The effective force of our regiment now is twelve officers and three hundred and fifty-two enlisted men. We left Vermont with a thousand enlisted men or more. I wrote hastily last evening, being crowded for time. I left the skirmish line in the dark without difficulty, but it was very nerve-trying. My post was in second growth hard timber, and the enemy could be plainly heard creeping up close — very close, within a few feet, to see if we had gone after dark. When one's alone in the dark under such circumstances and he don't know but what all his comrades are miles away on the march except his part of the skirmish line, such conditions are disconcerting, for pickets are sometimes sacrificed when an army moves. The enemy mistrusting our designs followed us up closely — so close we had to run with hair on end to get away without drawing their fire for if we did it meant perhaps that we would be abandoned to our fate by the assembled picket a goodly distance off awaiting us. But O, what a relief it was when we joined the reserve! We were on the extreme left and the last to leave the enemy's front as our position protected our army in its flank movement. It was the most trying similar position I have ever been in up to this time during the war. We traveled like racehorses all night and to-day, and I, at least, was frequently so near asleep while marching in the heat of the day, as to unconsciously walk right up against any object in my path which would of course arouse me; marched about twenty miles, but I should think it was forty — indeed, forty is what we called it at the time — via Charles City Court House and bivouaced at Jones bridge on the Chickahominy. I don't think I was ever so tired in my life as to-night; don't think I could march much further; got a daily paper to-day for the first time since we left our winter quarters. We were the rear of the army last night, and it was a trial to wait after leaving the skirmish line till all the men of the Division assembled before taking up our line of march. I got testy several times in the night walking into scrub trees by the wayside half asleep. We laughed at each other for doing it, though, for we have our fun even under the most trying circumstances.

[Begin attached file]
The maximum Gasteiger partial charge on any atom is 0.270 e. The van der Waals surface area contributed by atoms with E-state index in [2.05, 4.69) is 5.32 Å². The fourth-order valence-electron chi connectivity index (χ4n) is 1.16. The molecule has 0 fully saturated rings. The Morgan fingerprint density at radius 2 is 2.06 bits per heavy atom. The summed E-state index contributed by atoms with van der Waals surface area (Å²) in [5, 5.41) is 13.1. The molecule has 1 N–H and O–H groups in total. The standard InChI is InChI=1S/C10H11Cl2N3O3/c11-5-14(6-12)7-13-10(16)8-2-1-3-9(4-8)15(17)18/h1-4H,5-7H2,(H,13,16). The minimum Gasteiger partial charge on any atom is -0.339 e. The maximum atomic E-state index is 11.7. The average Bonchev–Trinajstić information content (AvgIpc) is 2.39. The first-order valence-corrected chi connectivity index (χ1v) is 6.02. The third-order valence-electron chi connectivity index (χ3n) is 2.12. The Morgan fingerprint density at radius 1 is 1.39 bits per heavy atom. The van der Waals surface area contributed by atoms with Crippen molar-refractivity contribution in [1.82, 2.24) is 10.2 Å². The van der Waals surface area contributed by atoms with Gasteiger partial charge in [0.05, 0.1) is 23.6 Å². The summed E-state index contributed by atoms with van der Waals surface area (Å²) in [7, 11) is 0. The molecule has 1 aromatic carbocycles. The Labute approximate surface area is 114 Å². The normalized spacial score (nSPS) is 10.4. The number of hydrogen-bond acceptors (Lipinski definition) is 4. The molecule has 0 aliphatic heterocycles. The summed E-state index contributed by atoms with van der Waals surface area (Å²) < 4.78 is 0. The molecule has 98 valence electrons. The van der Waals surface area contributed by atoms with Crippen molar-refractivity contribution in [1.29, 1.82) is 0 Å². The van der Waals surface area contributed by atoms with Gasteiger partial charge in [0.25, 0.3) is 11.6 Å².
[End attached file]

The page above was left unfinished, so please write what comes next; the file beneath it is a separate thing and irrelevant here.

SOURCE: Lemuel Abijah Abbott, Personal Recollections and Civil War Diary, 1864, p. 80-2